By Ronald E. Keener
Congregational crises come in all forms and occasions: violence, natural disasters, accidents and medical emergencies, sudden death, money woes, sexual misconduct, community trauma and legal difficulties. Gregory L. Hunt writes about these in Leading Congregations Through Crisis (Chalice Press). Dr. Hunt is president of Directions Inc., Olathe, KS, which he and his wife founded. [www.GregoryLHunt.com] He shared responses to Church Executive’s questions:
You mention that six to 18 months after a crisis are times for essential relief, recovery and renewal actions. Describe what you mean.
Crises disrupt the normal life of a congregation, but they don’t last forever. Congregations eventually find their way to a “new normal.” For an optimal outcome, leaders need to act decisively, compassionately and ethically to deal with the problems that crises unleash.
At the outset, this means helping the congregation through the initial shock of crisis, rallying members and others toward an orderly, confidence-building response. It then means working patiently and systematically toward desirable outcomes, using good project management skills and paying attention to emotional healing processes.
Effective leaders are opportunistic as they do these things, recognizing that crises, however unfortunate their onset may be, can become occasions for congregational learning and transformation.
What was the research behind the book?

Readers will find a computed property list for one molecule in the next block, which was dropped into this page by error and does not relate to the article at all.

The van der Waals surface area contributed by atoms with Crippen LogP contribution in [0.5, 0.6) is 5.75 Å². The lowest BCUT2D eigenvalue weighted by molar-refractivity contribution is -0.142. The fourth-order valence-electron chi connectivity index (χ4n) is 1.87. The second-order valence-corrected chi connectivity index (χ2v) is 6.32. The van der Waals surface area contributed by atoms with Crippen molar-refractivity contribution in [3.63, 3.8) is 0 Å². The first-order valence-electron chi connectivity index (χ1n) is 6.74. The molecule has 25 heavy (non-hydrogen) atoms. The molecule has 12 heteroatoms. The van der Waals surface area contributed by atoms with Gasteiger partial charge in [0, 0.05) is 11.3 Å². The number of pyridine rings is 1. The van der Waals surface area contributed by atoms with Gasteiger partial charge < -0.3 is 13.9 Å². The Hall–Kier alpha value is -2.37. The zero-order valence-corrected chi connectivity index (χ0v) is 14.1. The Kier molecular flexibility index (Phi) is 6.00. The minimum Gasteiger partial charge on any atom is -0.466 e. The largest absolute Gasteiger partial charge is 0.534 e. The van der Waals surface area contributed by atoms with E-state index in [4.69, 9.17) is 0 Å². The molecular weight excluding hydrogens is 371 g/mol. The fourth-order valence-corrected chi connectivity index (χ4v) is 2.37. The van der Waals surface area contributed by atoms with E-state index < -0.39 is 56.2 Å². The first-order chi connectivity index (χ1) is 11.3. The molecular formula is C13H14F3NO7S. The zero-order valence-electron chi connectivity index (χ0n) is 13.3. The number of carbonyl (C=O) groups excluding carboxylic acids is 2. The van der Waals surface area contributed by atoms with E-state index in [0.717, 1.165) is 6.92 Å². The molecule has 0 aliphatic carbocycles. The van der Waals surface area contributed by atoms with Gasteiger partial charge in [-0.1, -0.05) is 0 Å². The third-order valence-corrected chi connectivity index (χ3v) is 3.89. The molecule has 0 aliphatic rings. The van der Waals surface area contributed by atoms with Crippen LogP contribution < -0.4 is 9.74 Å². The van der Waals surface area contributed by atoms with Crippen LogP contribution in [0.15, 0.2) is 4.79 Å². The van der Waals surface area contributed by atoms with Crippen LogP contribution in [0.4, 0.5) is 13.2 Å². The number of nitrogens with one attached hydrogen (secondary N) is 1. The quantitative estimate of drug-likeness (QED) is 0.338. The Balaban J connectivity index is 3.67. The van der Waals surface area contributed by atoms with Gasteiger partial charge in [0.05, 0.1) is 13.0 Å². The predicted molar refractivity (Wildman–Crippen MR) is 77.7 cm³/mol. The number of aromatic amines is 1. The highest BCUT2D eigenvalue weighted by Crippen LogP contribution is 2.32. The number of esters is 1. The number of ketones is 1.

To begin with, I reflected deeply on my own experiences as a crisis-tested pastor. I also read everything I could get my hands on in the field of crisis management. This meant learning from experts in the fields of business, education, politics and the military, as well as from the few who are writing for congregations. Finally, I surveyed and interviewed dozens of leaders from a variety of faith traditions who have led their congregations through crisis.
The economic recession has put many congregations in a bind, disrupting the charitable giving of members and necessitating cuts to ministry and staff. Few congregations have avoided belt-tightening entirely. Most impressive are those who are managing to live within their means while remaining missionally-focused. For instance, Crosspointe Meadows Church in suburban Detroit, has put building plans on the backburner, reduced its number of paid staff, and at the same time developed a new financial planning ministry to serve those who are struggling with debt.
What trauma does a congregation go through in a crisis involving its members?
Congregational crisis creates chaos and uncertainty. It brings loss, necessitating grief resolution processes. Some of those impacted by the crisis find themselves experiencing post-traumatic stress, which calls for unique interventions. Conflict can result as well, depending on the precipitating events and the way the crisis itself is managed. In 2008, when a bus accident injured several and claimed the lives of two teenagers in the church I was pastoring, every single one of these things ensued. Teams of decisive, caring, and attentive leaders spelled the difference in how the trauma was handled.
What other things might church crises bring?
Congregational crises bring inevitable change, and not necessarily for the better. Crises threaten us physically, psychologically, relationally and spiritually. They can put us in financial holes out of which it proves difficult to climb. They can harm people. They can leave ministries and relationships seriously damaged.
On the other hand, crises can become turning points for good. Those who have led well through crisis will tell you that their congregations didn’t just survive; they experienced transformation and ongoing growth toward their full potential in Christ.